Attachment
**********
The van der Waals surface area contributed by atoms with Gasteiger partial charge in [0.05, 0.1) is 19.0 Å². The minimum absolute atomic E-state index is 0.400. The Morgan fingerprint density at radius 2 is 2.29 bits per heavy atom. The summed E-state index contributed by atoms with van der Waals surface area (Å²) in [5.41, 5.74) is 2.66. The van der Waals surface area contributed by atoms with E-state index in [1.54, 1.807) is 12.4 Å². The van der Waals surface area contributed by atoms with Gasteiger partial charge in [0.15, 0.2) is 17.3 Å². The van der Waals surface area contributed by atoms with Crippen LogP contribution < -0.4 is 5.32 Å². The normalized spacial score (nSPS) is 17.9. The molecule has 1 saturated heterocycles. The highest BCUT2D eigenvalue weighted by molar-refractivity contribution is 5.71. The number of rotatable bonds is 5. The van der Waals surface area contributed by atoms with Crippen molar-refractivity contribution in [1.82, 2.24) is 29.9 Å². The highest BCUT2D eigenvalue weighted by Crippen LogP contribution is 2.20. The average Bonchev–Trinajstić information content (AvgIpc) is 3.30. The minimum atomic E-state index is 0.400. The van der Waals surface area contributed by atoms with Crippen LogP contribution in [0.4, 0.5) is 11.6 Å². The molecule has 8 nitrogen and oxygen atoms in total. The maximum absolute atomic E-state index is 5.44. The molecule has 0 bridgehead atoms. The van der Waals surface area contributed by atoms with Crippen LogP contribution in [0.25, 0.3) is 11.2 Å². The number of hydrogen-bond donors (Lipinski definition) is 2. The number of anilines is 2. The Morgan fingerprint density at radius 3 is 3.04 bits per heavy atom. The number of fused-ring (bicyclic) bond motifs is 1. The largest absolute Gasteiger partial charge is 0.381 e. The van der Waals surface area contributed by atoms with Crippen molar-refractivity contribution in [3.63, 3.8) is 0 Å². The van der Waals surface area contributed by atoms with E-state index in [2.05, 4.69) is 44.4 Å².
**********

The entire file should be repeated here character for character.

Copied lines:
The van der Waals surface area contributed by atoms with Gasteiger partial charge in [0.05, 0.1) is 19.0 Å². The minimum absolute atomic E-state index is 0.400. The Morgan fingerprint density at radius 2 is 2.29 bits per heavy atom. The summed E-state index contributed by atoms with van der Waals surface area (Å²) in [5.41, 5.74) is 2.66. The van der Waals surface area contributed by atoms with E-state index in [1.54, 1.807) is 12.4 Å². The van der Waals surface area contributed by atoms with Gasteiger partial charge in [0.15, 0.2) is 17.3 Å². The van der Waals surface area contributed by atoms with Crippen LogP contribution < -0.4 is 5.32 Å². The normalized spacial score (nSPS) is 17.9. The molecule has 1 saturated heterocycles. The highest BCUT2D eigenvalue weighted by molar-refractivity contribution is 5.71. The number of rotatable bonds is 5. The van der Waals surface area contributed by atoms with Crippen molar-refractivity contribution in [1.82, 2.24) is 29.9 Å². The highest BCUT2D eigenvalue weighted by Crippen LogP contribution is 2.20. The average Bonchev–Trinajstić information content (AvgIpc) is 3.30. The minimum atomic E-state index is 0.400. The van der Waals surface area contributed by atoms with Crippen LogP contribution in [0.4, 0.5) is 11.6 Å². The molecule has 8 nitrogen and oxygen atoms in total. The maximum absolute atomic E-state index is 5.44. The molecule has 0 bridgehead atoms. The van der Waals surface area contributed by atoms with Crippen LogP contribution in [0.25, 0.3) is 11.2 Å². The number of hydrogen-bond donors (Lipinski definition) is 2. The number of anilines is 2. The Morgan fingerprint density at radius 3 is 3.04 bits per heavy atom. The number of fused-ring (bicyclic) bond motifs is 1. The largest absolute Gasteiger partial charge is 0.381 e. The van der Waals surface area contributed by atoms with Crippen molar-refractivity contribution in [3.63, 3.8) is 0 Å². The van der Waals surface area contributed by atoms with E-state index in [2.05, 4.69) is 44.4 Å².